Long-term phytoplankton decline

In the newest of what has become an increasingly alarming series of items demonstrably showing the decline of ocean life, Nature published online today an articled entitled “Global phytoplankton decline over the past century” (behind pay wall) by Daniel G. Boyce, Marlon R. Lewis and Boris Worm, all of Dalhouise University. The three compiled 100 years of data from measurements by Secchi disks since 1899 as well as observations from satellites since 1979 to show a long-term and significant deline in ocean phytoplankton. The Secchi disk was invented in the 1860s; it is a simple white disk, lowered into water until it cannot be observed. The depth of that point is recorded. The group analyzed 445,237 data points from observations using Secchi disks since 1899. They estimate that phytoplankton has declined on average about 1% per year, and since 1950 by 40%. The decline is most prnounced in the Northern Ocean (where the data are also more reliable). The Indian Ocean has, however, seen an increase in phytoplankton biomass, owing to fertilizer run-off from Indian rivers.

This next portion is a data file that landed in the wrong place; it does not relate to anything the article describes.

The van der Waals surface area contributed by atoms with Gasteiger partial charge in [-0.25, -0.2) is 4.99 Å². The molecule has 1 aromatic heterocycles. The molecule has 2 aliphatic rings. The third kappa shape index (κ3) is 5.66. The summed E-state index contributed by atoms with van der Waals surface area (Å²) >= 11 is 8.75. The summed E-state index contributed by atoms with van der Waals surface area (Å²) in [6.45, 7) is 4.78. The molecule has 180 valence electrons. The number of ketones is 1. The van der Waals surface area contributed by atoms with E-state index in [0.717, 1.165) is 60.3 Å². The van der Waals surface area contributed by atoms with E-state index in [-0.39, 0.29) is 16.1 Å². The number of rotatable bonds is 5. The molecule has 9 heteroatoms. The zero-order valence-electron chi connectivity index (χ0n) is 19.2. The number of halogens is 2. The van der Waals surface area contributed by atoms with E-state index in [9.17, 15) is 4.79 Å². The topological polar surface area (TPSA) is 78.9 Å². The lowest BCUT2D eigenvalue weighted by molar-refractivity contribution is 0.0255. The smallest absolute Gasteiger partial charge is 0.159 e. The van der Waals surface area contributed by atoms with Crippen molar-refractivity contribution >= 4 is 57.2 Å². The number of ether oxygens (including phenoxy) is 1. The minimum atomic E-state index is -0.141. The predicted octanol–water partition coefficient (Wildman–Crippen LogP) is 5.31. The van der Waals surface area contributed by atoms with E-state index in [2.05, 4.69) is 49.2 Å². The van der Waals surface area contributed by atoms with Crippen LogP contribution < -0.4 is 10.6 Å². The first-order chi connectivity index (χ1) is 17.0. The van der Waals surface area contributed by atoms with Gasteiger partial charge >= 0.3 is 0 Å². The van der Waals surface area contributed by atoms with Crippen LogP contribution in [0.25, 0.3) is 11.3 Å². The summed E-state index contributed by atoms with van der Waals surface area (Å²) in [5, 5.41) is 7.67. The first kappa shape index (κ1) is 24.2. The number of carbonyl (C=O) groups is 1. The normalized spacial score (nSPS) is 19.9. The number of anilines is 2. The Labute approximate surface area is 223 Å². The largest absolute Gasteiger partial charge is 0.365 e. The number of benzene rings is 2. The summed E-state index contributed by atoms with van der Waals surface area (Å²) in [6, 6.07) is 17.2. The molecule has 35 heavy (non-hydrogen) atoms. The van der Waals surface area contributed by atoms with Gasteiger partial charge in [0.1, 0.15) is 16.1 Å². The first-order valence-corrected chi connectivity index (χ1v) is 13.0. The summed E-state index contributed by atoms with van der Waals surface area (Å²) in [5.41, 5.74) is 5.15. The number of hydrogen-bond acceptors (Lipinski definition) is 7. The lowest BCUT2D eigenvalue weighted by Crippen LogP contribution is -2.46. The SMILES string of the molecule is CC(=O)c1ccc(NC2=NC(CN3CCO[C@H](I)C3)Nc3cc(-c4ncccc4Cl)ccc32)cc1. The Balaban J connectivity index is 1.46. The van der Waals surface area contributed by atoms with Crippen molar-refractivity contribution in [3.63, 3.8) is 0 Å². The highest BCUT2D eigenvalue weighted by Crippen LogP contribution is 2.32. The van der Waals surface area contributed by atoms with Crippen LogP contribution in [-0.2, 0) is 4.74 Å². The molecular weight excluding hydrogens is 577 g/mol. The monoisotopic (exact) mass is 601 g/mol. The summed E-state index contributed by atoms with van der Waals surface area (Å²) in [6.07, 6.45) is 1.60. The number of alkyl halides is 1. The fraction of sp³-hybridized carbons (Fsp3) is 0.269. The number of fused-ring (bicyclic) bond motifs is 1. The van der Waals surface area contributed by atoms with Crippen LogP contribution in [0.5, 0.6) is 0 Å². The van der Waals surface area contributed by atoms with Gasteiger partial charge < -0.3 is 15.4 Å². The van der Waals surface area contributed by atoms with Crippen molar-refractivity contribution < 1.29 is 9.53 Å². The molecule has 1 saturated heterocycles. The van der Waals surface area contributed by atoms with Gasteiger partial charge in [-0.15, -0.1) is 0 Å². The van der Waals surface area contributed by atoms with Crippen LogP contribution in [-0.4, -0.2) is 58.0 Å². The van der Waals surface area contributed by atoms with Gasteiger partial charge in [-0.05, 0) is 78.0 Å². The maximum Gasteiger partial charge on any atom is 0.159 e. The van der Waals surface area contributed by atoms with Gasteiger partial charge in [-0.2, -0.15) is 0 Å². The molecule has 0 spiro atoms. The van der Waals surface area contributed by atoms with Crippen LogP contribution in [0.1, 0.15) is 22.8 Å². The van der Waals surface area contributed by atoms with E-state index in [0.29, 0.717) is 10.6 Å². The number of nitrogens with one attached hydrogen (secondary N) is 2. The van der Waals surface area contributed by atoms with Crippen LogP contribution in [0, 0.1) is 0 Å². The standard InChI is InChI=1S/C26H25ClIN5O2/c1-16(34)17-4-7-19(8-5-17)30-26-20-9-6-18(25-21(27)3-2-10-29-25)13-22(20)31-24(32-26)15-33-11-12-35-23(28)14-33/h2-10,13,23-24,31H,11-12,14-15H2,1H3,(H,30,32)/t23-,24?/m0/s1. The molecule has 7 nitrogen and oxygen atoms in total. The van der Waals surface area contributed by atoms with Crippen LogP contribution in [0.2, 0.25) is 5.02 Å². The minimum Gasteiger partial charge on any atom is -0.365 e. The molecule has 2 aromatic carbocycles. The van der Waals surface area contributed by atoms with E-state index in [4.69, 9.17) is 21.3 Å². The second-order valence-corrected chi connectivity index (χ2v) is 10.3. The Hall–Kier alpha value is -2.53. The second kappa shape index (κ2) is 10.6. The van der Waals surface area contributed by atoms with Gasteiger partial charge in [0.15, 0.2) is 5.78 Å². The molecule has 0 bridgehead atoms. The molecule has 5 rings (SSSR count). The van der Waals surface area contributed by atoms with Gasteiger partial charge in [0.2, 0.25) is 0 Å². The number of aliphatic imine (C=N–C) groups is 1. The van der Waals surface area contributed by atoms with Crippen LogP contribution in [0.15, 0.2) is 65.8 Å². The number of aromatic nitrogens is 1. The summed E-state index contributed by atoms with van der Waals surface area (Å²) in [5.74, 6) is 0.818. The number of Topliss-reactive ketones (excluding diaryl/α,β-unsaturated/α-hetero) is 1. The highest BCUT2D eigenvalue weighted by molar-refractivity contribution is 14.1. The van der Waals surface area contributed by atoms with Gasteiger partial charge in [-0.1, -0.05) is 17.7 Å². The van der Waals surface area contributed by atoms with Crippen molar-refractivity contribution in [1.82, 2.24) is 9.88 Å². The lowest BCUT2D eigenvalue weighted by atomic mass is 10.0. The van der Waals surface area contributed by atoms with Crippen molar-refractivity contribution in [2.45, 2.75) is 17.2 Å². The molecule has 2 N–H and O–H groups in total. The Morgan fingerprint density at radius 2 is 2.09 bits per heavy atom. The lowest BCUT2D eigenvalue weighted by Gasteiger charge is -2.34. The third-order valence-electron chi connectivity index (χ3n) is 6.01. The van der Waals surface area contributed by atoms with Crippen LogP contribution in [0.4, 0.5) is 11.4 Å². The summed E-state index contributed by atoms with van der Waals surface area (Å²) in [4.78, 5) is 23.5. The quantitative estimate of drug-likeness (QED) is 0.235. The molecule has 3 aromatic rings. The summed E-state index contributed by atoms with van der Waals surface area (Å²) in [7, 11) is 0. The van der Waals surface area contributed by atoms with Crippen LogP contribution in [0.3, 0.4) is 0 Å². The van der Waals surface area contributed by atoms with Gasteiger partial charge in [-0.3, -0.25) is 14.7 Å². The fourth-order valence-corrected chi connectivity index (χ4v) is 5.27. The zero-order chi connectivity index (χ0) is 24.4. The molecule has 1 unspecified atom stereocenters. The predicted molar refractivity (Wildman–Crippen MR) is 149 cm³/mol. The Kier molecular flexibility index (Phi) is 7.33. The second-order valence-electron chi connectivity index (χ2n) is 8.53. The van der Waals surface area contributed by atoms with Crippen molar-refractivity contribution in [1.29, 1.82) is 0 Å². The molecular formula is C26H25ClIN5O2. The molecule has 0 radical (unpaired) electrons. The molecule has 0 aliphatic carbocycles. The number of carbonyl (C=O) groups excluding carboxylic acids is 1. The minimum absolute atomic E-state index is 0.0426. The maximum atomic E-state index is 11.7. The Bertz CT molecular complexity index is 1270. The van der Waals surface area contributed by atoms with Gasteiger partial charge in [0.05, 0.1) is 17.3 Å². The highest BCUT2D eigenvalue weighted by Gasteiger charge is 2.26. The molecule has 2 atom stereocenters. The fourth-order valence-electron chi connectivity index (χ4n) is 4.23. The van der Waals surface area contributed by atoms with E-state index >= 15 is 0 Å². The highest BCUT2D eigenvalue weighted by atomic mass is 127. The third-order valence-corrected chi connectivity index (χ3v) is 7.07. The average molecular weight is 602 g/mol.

The decine of phytoplankton appears to be related to global warming. Yearly fluctuations “are strongly correlated with basin-scale climate indices, whereas long-term declining trends are related to increasing sea surface temperatures,” they say in their abstract.

Of course the decline of phytoplankton could act as an amplifier of climate change because the organisms represent such a high percentage of total global photosynthesis. A decline in photosynthesis reduces the amount of carbon removed from the atmosphere. This could lead to a vicious cycle, although lead author David Boyce told the BBC: “It’s tempting to say there will be further declines, but on the other hand there could be other drivers of change, so I don’t think that saying ‘temperature rise brings a phytoplankton decline’ is the end of the picture.”

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